(Original post by Math12345)
    By definition the series converges if the partial sums converge. Now to prove that the partial sums converge use a comparison test. Done.
    Perfect, Thank you.
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    (Original post by Substitution)
    Perfect, Thank you.
    No problem. :cool:
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    (Original post by Zacken)
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    (Original post by Math12345)
    .
    Sorry to be a pain, can you please check my proof of convergence suffices? or is there something I should add? Thanks!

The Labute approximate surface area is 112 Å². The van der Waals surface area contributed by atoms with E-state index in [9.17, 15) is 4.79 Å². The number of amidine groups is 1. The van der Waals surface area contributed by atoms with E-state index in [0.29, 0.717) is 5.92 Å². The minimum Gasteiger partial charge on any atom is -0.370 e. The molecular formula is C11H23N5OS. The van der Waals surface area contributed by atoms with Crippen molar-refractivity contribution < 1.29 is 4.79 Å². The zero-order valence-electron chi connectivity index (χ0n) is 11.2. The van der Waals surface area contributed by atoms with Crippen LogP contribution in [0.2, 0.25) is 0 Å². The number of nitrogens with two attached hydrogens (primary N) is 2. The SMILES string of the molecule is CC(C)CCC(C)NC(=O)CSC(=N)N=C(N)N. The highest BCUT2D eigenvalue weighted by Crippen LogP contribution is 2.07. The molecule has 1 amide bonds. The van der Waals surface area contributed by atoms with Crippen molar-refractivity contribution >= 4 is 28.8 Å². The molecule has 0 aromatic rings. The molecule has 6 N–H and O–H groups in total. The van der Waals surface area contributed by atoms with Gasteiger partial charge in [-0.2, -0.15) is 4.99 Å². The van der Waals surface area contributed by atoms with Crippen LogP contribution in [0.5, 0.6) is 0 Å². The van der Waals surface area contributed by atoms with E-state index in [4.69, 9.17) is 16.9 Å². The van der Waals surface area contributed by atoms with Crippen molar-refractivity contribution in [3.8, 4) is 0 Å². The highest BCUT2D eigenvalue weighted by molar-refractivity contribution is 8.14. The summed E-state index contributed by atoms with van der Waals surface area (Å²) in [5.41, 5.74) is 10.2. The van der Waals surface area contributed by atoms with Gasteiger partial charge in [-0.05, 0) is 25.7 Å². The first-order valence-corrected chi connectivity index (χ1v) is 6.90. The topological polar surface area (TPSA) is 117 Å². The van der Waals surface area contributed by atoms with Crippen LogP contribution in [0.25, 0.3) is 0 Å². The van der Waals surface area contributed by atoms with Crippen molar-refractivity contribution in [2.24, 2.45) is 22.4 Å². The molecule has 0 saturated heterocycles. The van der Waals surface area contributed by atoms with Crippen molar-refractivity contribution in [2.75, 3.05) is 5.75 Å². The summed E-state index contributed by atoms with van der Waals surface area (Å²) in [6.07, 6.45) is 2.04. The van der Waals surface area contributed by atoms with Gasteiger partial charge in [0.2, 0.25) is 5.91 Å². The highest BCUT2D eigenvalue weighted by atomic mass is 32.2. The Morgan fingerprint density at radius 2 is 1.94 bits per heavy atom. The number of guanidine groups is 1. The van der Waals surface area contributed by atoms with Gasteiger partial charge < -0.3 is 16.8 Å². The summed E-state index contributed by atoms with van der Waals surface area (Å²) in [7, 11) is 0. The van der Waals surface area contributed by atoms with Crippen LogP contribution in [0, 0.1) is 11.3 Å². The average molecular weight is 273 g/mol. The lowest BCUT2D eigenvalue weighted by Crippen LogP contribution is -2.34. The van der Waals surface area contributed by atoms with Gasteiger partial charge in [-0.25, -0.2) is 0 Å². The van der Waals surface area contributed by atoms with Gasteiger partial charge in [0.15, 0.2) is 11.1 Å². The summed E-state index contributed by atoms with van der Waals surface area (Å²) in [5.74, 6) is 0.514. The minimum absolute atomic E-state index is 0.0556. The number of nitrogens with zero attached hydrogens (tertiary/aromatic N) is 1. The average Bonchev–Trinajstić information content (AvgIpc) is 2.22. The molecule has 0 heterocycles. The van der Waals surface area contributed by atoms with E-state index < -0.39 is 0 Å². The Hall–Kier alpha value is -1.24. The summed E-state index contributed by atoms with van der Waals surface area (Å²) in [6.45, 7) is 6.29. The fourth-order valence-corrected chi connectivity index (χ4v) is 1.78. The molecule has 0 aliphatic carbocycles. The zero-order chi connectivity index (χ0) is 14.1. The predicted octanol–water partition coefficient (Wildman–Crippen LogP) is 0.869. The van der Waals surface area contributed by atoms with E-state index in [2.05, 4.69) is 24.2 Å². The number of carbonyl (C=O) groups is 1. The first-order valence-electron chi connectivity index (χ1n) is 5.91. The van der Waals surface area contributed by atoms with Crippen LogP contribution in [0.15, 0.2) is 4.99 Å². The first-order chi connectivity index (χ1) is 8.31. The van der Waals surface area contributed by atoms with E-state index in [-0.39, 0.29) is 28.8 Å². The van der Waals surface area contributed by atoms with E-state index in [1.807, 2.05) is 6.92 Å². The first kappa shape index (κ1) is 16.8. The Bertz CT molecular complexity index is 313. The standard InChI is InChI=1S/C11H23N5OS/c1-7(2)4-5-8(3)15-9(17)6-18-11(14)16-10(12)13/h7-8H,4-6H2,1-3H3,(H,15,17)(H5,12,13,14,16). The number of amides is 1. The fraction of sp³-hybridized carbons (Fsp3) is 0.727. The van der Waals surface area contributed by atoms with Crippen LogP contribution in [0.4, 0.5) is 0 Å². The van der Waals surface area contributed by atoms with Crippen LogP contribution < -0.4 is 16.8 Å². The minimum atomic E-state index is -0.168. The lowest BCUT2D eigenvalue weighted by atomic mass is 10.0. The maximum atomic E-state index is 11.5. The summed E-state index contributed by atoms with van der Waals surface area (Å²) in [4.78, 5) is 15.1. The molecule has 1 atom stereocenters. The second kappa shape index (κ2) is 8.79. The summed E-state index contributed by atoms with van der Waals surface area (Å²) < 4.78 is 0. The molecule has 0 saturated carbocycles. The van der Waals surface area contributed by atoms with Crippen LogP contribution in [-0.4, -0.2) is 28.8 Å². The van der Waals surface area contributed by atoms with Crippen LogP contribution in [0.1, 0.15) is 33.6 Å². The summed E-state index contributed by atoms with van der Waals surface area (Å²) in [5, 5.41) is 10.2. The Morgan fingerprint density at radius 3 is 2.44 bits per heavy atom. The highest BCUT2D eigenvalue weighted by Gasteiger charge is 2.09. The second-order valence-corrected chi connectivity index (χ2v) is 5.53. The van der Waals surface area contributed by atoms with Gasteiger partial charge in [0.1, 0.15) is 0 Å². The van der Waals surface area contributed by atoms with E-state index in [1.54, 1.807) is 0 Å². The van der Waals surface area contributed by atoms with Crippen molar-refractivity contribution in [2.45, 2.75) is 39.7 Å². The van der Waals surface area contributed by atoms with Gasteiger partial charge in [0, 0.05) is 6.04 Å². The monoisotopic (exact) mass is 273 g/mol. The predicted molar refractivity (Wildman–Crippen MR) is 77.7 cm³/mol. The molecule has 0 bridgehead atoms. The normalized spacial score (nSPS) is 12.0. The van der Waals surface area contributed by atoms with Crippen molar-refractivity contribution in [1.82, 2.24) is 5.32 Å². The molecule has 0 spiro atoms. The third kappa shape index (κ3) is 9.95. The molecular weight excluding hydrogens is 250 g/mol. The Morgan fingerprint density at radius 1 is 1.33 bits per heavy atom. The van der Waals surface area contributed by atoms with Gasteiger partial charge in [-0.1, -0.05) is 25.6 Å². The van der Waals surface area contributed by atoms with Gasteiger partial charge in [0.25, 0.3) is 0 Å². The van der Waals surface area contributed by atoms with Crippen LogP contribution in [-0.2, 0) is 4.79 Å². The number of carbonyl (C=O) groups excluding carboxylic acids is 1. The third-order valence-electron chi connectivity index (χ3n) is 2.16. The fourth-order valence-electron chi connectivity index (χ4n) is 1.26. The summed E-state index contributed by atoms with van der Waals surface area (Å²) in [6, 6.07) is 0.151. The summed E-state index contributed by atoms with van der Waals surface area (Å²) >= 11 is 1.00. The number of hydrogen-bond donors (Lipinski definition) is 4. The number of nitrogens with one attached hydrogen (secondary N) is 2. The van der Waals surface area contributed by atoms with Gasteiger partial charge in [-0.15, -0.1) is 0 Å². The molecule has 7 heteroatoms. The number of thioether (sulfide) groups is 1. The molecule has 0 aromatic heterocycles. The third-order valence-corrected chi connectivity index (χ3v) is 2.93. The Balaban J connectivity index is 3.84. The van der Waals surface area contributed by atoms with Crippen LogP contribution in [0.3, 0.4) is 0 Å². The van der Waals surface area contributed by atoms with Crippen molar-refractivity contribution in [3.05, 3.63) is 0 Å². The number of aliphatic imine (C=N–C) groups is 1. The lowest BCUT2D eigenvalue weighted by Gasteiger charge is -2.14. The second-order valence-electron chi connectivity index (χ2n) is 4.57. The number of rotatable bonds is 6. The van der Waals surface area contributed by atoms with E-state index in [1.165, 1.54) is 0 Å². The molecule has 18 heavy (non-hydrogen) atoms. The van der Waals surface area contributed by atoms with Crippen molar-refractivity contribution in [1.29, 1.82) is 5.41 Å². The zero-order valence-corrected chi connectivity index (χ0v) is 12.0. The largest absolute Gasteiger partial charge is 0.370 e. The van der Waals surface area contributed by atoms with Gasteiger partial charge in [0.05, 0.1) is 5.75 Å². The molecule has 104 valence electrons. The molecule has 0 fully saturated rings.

EDIT: I just feel like I'm not actually mentioning the partial sums at all.
    (Excuse the awful hand writing)
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    (Original post by Substitution)
    Sorry to be a pain, can you please check my proof of convergence suffices? or is there something I should add? Thanks!

    EDIT: I just feel like I'm not actually mentioning the partial sums at all.
    (Excuse the awful hand writing)
    I'd say that's okay (in my very limited experience), although you want to say that your "sequence of partial sums..." and not "series of partial sums". You also want to say "By the comparison test..." and not "convergence test".

    I would end the final paragraph with something like "since the sequence of partials sums converges to a finite limit as shown by the comparison test, then the series converges".